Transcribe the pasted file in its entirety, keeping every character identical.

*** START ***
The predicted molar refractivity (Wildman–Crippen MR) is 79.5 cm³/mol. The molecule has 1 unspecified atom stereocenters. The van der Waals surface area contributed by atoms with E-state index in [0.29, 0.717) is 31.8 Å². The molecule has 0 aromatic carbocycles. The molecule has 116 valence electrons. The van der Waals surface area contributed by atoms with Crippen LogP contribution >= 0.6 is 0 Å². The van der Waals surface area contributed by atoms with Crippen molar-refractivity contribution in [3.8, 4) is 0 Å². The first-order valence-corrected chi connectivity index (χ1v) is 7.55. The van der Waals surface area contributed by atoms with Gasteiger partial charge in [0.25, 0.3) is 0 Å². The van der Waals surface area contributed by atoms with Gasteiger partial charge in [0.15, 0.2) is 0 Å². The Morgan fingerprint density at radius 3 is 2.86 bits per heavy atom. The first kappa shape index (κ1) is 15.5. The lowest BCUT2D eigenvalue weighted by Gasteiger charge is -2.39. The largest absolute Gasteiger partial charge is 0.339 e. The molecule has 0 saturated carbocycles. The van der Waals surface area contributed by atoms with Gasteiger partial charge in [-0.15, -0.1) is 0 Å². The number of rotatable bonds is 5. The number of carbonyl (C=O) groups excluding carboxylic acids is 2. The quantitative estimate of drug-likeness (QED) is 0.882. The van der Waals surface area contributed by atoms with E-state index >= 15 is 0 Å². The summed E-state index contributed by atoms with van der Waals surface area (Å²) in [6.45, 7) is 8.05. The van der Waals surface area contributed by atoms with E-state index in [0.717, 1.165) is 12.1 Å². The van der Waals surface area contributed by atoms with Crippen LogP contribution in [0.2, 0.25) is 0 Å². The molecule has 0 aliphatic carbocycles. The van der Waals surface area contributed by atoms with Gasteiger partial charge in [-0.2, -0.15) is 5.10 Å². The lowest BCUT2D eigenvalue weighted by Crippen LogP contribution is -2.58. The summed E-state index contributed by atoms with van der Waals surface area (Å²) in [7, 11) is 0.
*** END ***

The predicted molar refractivity (Wildman–Crippen MR) is 79.5 cm³/mol. The molecule has 1 unspecified atom stereocenters. The van der Waals surface area contributed by atoms with E-state index in [0.29, 0.717) is 31.8 Å². The molecule has 0 aromatic carbocycles. The molecule has 116 valence electrons. The van der Waals surface area contributed by atoms with Crippen LogP contribution >= 0.6 is 0 Å². The van der Waals surface area contributed by atoms with Crippen molar-refractivity contribution in [3.8, 4) is 0 Å². The first-order valence-corrected chi connectivity index (χ1v) is 7.55. The van der Waals surface area contributed by atoms with Gasteiger partial charge in [0.25, 0.3) is 0 Å². The van der Waals surface area contributed by atoms with Gasteiger partial charge in [0.15, 0.2) is 0 Å². The Morgan fingerprint density at radius 3 is 2.86 bits per heavy atom. The first kappa shape index (κ1) is 15.5. The lowest BCUT2D eigenvalue weighted by Gasteiger charge is -2.39. The largest absolute Gasteiger partial charge is 0.339 e. The molecule has 0 saturated carbocycles. The van der Waals surface area contributed by atoms with Gasteiger partial charge in [-0.15, -0.1) is 0 Å². The number of rotatable bonds is 5. The number of carbonyl (C=O) groups excluding carboxylic acids is 2. The quantitative estimate of drug-likeness (QED) is 0.882. The van der Waals surface area contributed by atoms with E-state index >= 15 is 0 Å². The summed E-state index contributed by atoms with van der Waals surface area (Å²) in [6.45, 7) is 8.05. The van der Waals surface area contributed by atoms with E-state index in [0.717, 1.165) is 12.1 Å². The van der Waals surface area contributed by atoms with Crippen LogP contribution in [0.2, 0.25) is 0 Å². The molecule has 0 aliphatic carbocycles. The van der Waals surface area contributed by atoms with Gasteiger partial charge in [-0.2, -0.15) is 5.10 Å². The lowest BCUT2D eigenvalue weighted by Crippen LogP contribution is -2.58. The summed E-state index contributed by atoms with van der Waals surface area (Å²) in [7, 11) is 0.